Tens of millions of children in developing countries do not have access to food, water, education and sanitation, according to a report prepared by the Townsend Centre for International Poverty Research at the University of Bristol, uk, for the United Nations Children's Fund (unicef).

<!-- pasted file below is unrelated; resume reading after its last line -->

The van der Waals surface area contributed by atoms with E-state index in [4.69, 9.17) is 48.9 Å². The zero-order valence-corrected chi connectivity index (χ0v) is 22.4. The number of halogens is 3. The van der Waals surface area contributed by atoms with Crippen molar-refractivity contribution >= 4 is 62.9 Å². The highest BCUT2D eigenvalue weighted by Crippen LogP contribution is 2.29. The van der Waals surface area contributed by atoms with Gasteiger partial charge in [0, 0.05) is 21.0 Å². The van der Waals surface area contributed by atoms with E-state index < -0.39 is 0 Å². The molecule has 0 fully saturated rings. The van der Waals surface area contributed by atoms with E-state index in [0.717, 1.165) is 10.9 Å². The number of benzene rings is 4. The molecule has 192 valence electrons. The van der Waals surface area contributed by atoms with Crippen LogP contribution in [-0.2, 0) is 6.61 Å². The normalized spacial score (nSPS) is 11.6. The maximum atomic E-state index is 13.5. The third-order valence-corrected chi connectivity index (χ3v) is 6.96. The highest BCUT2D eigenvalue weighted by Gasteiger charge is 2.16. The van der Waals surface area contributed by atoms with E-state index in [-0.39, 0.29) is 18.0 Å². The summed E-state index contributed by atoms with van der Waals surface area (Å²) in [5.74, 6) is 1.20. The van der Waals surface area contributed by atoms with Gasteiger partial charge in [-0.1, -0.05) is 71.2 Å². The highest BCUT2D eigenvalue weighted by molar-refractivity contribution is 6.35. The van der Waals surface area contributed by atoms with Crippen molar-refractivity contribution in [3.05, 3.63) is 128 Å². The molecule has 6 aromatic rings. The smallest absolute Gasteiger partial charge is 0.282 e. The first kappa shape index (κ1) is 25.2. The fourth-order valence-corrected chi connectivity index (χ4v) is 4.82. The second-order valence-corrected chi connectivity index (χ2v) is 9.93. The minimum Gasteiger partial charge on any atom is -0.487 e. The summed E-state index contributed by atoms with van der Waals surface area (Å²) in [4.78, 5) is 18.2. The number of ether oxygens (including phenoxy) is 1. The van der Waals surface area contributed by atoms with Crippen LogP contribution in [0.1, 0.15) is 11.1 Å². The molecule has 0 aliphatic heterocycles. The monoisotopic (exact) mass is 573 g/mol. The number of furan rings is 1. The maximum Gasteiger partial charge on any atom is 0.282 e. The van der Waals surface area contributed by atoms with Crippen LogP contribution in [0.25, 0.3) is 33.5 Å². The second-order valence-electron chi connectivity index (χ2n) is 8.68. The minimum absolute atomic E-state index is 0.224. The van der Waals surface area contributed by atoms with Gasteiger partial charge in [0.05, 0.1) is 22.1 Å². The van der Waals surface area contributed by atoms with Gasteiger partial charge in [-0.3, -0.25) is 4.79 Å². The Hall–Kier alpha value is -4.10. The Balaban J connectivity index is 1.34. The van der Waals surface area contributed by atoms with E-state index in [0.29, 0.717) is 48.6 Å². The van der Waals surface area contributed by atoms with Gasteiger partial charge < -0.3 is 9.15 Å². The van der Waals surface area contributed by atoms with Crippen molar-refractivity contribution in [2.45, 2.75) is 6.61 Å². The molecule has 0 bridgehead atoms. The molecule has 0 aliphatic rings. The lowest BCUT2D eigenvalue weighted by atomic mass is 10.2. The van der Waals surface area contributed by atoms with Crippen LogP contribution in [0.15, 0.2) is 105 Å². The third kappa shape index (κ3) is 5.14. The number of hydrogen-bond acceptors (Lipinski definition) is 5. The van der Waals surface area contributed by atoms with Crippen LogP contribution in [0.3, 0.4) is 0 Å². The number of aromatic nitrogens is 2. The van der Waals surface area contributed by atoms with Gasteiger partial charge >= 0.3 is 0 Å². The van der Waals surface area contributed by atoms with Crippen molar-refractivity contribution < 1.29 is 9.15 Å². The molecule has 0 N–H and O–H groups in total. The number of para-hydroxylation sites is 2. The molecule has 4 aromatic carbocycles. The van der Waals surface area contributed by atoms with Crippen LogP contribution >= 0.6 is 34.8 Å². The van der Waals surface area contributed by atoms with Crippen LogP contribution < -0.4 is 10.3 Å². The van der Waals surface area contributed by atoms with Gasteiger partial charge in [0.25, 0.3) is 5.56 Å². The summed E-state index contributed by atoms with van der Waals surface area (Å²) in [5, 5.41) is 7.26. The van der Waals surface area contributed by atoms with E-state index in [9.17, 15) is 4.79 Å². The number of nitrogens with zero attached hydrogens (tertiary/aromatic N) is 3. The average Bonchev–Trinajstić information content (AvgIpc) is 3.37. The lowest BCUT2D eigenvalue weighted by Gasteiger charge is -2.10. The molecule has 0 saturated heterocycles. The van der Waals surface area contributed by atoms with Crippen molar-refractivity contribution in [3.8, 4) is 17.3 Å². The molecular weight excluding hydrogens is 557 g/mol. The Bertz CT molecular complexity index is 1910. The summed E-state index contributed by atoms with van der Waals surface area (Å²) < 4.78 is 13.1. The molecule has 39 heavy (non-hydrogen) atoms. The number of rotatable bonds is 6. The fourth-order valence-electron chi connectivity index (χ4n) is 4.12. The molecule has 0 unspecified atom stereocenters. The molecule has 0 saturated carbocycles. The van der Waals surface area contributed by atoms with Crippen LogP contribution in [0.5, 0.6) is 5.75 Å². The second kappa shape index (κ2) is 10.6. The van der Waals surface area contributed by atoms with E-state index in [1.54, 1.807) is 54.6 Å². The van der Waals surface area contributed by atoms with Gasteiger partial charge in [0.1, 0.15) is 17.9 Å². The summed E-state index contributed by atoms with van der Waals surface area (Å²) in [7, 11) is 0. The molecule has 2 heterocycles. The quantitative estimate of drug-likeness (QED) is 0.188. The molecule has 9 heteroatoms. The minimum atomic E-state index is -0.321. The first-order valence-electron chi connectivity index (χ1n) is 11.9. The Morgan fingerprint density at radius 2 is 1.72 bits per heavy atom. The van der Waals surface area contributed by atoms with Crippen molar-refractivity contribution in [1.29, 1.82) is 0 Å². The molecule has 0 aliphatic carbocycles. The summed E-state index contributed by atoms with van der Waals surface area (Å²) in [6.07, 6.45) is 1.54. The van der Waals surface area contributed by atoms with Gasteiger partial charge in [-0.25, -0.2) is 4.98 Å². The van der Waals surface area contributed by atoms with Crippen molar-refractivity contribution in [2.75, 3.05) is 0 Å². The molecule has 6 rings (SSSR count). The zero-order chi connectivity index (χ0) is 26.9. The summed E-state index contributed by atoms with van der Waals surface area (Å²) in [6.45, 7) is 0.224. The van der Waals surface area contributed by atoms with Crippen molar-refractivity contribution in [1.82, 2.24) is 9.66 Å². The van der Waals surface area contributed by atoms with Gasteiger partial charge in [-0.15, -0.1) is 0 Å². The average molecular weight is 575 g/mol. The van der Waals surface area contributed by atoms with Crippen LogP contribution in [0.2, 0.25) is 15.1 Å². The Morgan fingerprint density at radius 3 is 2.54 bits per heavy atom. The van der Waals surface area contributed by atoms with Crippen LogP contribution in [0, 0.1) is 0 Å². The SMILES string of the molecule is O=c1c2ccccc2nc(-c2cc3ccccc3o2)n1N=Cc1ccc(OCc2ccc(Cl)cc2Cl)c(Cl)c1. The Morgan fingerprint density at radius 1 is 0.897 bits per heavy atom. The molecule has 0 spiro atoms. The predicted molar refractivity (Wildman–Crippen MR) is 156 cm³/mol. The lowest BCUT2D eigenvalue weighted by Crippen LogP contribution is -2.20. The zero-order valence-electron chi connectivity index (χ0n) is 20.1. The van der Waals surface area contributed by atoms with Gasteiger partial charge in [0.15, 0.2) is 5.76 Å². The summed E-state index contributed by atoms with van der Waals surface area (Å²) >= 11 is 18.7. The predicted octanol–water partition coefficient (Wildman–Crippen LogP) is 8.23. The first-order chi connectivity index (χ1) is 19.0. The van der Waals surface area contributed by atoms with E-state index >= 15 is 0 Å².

This is the first time child poverty in the developing world has been scientifically measured. The report analysed lives of more than 1.2 million children from 46 of the world's poorest countries, and its findings were grim. A third of all children surveyed lived in dwellings with more than five people to a room. A similar proportion had no kind of toilet facility, and one in five did not have access to safe drinking water. More than one in ten children aged seven to eighteen had never been to school, and one in seven was severely malnourished. The report apprehended that future international targets to reduce child poverty are going to be missed as a result of cuts in aid budgets to poor nations. The unicef report also feared that as developing countries lost income from their own markets, they are more likely to cut down on social services, forcing the poor to pay for health and education.
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